MECKLENBURG COUNTY, N.C. — A North Carolina bill restricting how teachers talk about race and gender in schools passed the state House and now heads to the state Senate.
The bill would ban teachers from compelling students to agree to things like "the United States was created by men whose purpose was to oppress women or Black people" and that "a male is inherently sexist because of his gender."
House Bill 187, sponsored by Gaston county Representative John Torbett, mirrors a bill vetoed two years ago by Gov. Roy Cooper.
"House Bill 187 demonstrates the General Assembly intent that students, teachers, administrators, and other school employees recognize the equality and rights of all persons," Torbett said.
There are no penalties listed in the bill, which its critics point out, and opposing lawmakers say it would stop the open discussion at schools about facts in American history.
Under HB187, teachers would have to walk a tight line on how they discuss 13 concepts related to race and gender. Under the bill, public schools can't promote:
- One race or sex is inherently superior to another race or sex.
- An individual, solely by virtue of his or her race or sex, is inherently racist, sexist, or oppressive.
- An individual should be discriminated against or receive adverse treatment solely or partly because of his or her race or sex.
- An individual's moral character is necessarily determined by his or her race or sex.
- An individual, solely by virtue of his or her race or sex, bears responsibility for actions committed in the past by other members of the same race or sex.
- Any individual, solely by virtue of his or her race or sex, should feel discomfort, guilt, anguish, or any other form of psychological distress.
- A meritocracy is inherently racist or sexist.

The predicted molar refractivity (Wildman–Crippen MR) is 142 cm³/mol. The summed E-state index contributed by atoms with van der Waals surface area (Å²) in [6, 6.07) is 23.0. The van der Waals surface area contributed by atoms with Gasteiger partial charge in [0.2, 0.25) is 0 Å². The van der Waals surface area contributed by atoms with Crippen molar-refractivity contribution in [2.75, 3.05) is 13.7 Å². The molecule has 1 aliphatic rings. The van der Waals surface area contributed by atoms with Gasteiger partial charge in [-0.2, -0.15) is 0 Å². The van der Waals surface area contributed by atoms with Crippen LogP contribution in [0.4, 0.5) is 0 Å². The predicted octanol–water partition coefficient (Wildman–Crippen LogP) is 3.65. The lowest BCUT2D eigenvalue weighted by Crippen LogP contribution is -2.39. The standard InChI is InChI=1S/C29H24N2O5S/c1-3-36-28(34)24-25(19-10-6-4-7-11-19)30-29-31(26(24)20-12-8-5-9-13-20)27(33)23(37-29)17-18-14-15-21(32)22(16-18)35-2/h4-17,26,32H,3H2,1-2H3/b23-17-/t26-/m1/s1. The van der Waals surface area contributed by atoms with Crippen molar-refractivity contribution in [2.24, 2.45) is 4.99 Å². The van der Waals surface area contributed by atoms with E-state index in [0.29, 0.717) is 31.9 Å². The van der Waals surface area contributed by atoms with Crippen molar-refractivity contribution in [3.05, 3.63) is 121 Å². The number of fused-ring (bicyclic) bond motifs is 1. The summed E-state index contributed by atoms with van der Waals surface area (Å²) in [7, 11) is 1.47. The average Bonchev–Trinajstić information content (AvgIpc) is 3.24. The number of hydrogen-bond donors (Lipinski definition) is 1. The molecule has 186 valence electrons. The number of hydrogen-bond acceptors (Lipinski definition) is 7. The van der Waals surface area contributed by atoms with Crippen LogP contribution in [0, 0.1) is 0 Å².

- The United States was created by members of a particular race or sex for the purpose of oppressing members of another race or sex.
- The United States government should be violently overthrown.
- Particular character traits, values, moral or ethical codes, privileges, or beliefs should be ascribed to a race or sex or to an individual because of the individual's race or sex.
- The rule of law does not exist, but instead is a series of power relationships and struggles among racial or other groups.
- All Americans are not created equal and are not endowed by their Creator with certain unalienable rights, including life, liberty, and the pursuit of happiness.
- Governments should deny to any person within the government's jurisdiction the equal protection of the law.
"House Bill 187 is destructive to our school learning environment, it is a distraction from the real issues that our public schools face and the issues that families with school-aged children need to be addressed," Rep. Julie von Haefen, a Democrat from Wake County, said.
Democrats have called the bill an attempt to align North Carolina with legislation coming out of Florida by Republicans fighting against so-called critical race theory (CRT) being taught in schools.
The bill does not mention CRT by name.
"This great education state must have an educational system that unites and teaches our children, not divide and indoctrinate," Torbett said about the bill.
The bill would also ban teachers from persuading students someone’s race or gender makes them responsible for past acts like slavery or denying women the right to vote.
"There is doubt about whether today's teachers can have the same discussion about women's struggle for equal rights, the right to vote and the reasons why women are underrepresented in politics and in other fields," Von Haefen said.
Torbett said the bill wouldn’t change what parts of history can be taught in schools.
"It prevents discriminatory concepts from being taught as fact or endorsed in North Carolina school districts," Torbett said.
The bill also has a line that prevents students from feeling discomfort, guilt, or anguish because of their race or gender while discussing subjects in school
Representative Kelly Alexander, a Democrat from Mecklenburg county, said history is uncomfortable.
"When you found out that in the middle passage, where about 12 million Africans were taken from Africa, about two and a half million of them would rather have died than to arrive in the Caribbean or to the eastern shores of what has become the United States," Alexander said.
The bill passed 68-49 to move to the Senate.
The bill also would require schools to tell the NC Department of Public Instruction when they have a speaker who comes to a school that talks about the subjects outlined in the bill.
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